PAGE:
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Glucosamine Pregnancy and Breastfeeding Warnings

Medically reviewed by Last updated on Mar 7, 2022.

Glucosamine is also known as: Genicin, Optiflex-G

Glucosamine Pregnancy Warnings

Animal studies showed no teratogenicity, however it is suspected of inhibiting protein, RNA, and DNA synthesis (clinical significance unknown). There are no controlled data in human pregnancy. One abstract involving pregnancy exposure to glucosamine with data on 34 pregnancies resulted in 33 live births (2 sets of twins) and 3 spontaneous abortions, with one male infant having a scrotal hernia that was surgically repaired.

AU Exempt: Medications exempted from pregnancy classification are not absolutely safe for use in pregnancy in all circumstances. Some exempted medicines, for example the complementary medicine, St John's Wort, may interact with other medicines and induce unexpected adverse effects in the mother and/or fetus.

US FDA pregnancy category Not Assigned: The US FDA has amended the pregnancy labeling rule for prescription drug products to require labeling that includes a summary of risk, a discussion of the data supporting that summary, and relevant information to help health care providers make prescribing decisions and counsel women about the use of drugs during pregnancy. Pregnancy categories A, B, C, D, and X are being phased out.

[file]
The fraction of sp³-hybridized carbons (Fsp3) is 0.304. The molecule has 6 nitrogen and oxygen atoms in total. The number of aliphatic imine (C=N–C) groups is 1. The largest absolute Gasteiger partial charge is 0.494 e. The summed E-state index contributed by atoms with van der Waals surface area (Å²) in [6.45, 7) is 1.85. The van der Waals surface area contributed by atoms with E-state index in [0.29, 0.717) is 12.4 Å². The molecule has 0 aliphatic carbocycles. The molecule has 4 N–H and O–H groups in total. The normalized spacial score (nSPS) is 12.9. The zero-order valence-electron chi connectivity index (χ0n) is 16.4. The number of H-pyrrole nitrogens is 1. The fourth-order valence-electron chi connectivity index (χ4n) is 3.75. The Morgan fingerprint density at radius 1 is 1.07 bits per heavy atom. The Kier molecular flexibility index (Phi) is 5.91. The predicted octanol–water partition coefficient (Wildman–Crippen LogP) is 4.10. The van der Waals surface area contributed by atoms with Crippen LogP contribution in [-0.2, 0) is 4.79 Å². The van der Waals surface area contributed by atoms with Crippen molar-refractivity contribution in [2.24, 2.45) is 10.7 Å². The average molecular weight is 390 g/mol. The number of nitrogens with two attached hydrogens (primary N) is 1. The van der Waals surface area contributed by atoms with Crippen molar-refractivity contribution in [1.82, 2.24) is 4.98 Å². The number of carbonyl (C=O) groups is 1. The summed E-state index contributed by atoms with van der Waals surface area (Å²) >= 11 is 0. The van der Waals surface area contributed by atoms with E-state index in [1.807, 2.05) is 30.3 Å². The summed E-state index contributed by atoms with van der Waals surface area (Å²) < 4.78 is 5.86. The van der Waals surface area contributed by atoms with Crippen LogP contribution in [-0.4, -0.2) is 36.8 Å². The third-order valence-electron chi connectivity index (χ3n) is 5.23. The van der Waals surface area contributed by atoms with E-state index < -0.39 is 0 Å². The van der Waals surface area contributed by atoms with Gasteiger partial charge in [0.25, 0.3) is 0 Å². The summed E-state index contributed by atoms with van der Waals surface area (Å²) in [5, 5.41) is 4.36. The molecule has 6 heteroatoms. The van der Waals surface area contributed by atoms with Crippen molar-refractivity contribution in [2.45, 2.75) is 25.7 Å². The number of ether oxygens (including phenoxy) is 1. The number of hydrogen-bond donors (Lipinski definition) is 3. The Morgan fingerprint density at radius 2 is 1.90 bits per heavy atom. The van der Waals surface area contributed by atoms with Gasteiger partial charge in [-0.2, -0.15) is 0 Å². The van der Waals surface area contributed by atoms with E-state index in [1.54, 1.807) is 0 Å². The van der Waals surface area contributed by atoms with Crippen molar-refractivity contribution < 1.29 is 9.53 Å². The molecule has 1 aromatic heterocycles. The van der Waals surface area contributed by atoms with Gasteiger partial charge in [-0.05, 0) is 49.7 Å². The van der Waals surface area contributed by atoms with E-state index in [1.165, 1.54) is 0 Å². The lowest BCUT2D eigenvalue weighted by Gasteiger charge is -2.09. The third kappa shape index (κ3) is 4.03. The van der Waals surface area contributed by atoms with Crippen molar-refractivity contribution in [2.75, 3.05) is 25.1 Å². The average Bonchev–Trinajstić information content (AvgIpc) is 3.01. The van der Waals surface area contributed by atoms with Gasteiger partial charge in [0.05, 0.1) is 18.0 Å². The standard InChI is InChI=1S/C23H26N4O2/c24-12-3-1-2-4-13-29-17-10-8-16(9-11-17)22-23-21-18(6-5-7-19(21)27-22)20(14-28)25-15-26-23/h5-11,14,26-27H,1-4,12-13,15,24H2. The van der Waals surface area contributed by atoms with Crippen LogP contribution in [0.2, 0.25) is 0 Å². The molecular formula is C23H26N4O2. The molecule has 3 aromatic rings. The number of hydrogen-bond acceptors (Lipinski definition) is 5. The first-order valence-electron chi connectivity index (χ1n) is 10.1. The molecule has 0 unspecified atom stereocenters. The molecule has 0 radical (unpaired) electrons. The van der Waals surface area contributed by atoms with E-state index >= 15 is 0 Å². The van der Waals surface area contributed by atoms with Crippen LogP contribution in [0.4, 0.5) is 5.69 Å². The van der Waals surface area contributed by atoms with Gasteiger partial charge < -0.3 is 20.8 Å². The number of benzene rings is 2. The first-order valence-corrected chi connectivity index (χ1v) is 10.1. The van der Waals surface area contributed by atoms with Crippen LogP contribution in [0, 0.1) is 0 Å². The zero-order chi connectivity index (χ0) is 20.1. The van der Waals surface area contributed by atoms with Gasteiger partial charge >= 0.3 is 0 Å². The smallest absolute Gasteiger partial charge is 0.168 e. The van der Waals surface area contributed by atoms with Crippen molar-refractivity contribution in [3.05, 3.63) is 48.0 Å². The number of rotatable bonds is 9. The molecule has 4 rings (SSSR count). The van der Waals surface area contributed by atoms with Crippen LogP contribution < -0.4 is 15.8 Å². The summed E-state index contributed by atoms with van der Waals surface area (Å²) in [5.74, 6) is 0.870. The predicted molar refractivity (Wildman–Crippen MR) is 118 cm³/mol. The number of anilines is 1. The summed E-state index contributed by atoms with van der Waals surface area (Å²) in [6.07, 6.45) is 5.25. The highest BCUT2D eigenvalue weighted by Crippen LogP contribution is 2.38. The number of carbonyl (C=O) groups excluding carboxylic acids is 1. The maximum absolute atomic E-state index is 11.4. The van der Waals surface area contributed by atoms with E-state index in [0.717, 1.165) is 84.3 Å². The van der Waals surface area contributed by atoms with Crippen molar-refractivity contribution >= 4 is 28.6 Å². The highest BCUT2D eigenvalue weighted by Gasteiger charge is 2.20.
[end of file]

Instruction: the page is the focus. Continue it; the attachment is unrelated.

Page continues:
Safety has not been established during pregnancy.

AU TGA pregnancy category: Exempt
US FDA pregnancy category: Not assigned

Risk Summary: Very limited animal data suggest low risk.

-There is no data on use in pregnant women to know this drugs risks, including the risk of fetal harm or reproductive effects.
-According to some authorities human data is too limited to determine pregnancy risk.
-Glucosamine is an endogenous substance found widely in human tissues and must be synthesized by the fetus during development.
-The ability of free glucosamine to cross the placenta appears very limited.

See references

Glucosamine Breastfeeding Warnings

Safety has not been established.

Excreted into human milk: Data not available
Excreted into animal milk: Data not available

-There is no information regarding this drug on the presence in human milk, the effects on a breastfed infant, or effects on milk production.
-N-acetylglucosamine, a glucosamine derivative, is a normal component of human breast milk.
-According to some authorities this drug is unlikely to adversely affect the infant.

See references

References for pregnancy information

  1. Briggs GG, Freeman RK. "Drugs in Pregnancy and Lactation. 10th ed." Philadelphia, PA: Wolters Kluwer Health (2015):
  2. TGA. Therapeutic Goods Administration. Australian Drug Evaluation Committee "Prescribing medicines in pregnancy: an Australian categorisation of risk of drug use in pregnancy. Available from: URL:" ([1999]):

References for breastfeeding information

  1. National Library of Medicine (US) "Drugs and Lactation Database (LactMed) Available from: URL:" (2006):

Further information

Always consult your healthcare provider to ensure the information displayed on this page applies to your personal circumstances.